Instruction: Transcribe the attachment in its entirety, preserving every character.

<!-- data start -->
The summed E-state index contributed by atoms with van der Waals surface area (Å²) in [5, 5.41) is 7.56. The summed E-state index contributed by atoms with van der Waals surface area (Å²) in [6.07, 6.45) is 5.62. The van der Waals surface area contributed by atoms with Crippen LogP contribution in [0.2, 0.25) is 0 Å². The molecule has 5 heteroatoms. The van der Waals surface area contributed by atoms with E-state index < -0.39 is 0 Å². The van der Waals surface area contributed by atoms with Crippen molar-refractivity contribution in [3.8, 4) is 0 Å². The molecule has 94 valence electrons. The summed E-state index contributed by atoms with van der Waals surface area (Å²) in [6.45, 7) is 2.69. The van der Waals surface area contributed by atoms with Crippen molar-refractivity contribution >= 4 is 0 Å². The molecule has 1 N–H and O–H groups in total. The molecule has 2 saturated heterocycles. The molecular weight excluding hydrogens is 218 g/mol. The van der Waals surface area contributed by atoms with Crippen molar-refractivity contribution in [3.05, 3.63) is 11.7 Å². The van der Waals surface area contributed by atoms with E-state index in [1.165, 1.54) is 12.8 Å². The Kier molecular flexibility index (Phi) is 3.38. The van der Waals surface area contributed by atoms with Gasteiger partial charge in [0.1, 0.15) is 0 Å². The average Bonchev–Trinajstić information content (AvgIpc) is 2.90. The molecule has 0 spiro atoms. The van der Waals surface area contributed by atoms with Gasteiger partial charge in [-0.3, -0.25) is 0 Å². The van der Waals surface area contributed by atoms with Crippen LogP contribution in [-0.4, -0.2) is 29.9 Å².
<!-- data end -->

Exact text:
The summed E-state index contributed by atoms with van der Waals surface area (Å²) in [5, 5.41) is 7.56. The summed E-state index contributed by atoms with van der Waals surface area (Å²) in [6.07, 6.45) is 5.62. The van der Waals surface area contributed by atoms with Crippen LogP contribution in [0.2, 0.25) is 0 Å². The molecule has 5 heteroatoms. The van der Waals surface area contributed by atoms with E-state index < -0.39 is 0 Å². The van der Waals surface area contributed by atoms with Crippen molar-refractivity contribution in [3.8, 4) is 0 Å². The molecule has 94 valence electrons. The summed E-state index contributed by atoms with van der Waals surface area (Å²) in [6.45, 7) is 2.69. The van der Waals surface area contributed by atoms with Crippen molar-refractivity contribution >= 4 is 0 Å². The molecule has 1 N–H and O–H groups in total. The molecule has 2 saturated heterocycles. The molecular weight excluding hydrogens is 218 g/mol. The van der Waals surface area contributed by atoms with Crippen molar-refractivity contribution in [3.05, 3.63) is 11.7 Å². The van der Waals surface area contributed by atoms with E-state index in [1.165, 1.54) is 12.8 Å². The Kier molecular flexibility index (Phi) is 3.38. The van der Waals surface area contributed by atoms with Gasteiger partial charge in [0.1, 0.15) is 0 Å². The average Bonchev–Trinajstić information content (AvgIpc) is 2.90. The molecule has 0 spiro atoms. The van der Waals surface area contributed by atoms with Gasteiger partial charge in [-0.3, -0.25) is 0 Å². The van der Waals surface area contributed by atoms with Crippen LogP contribution in [-0.4, -0.2) is 29.9 Å².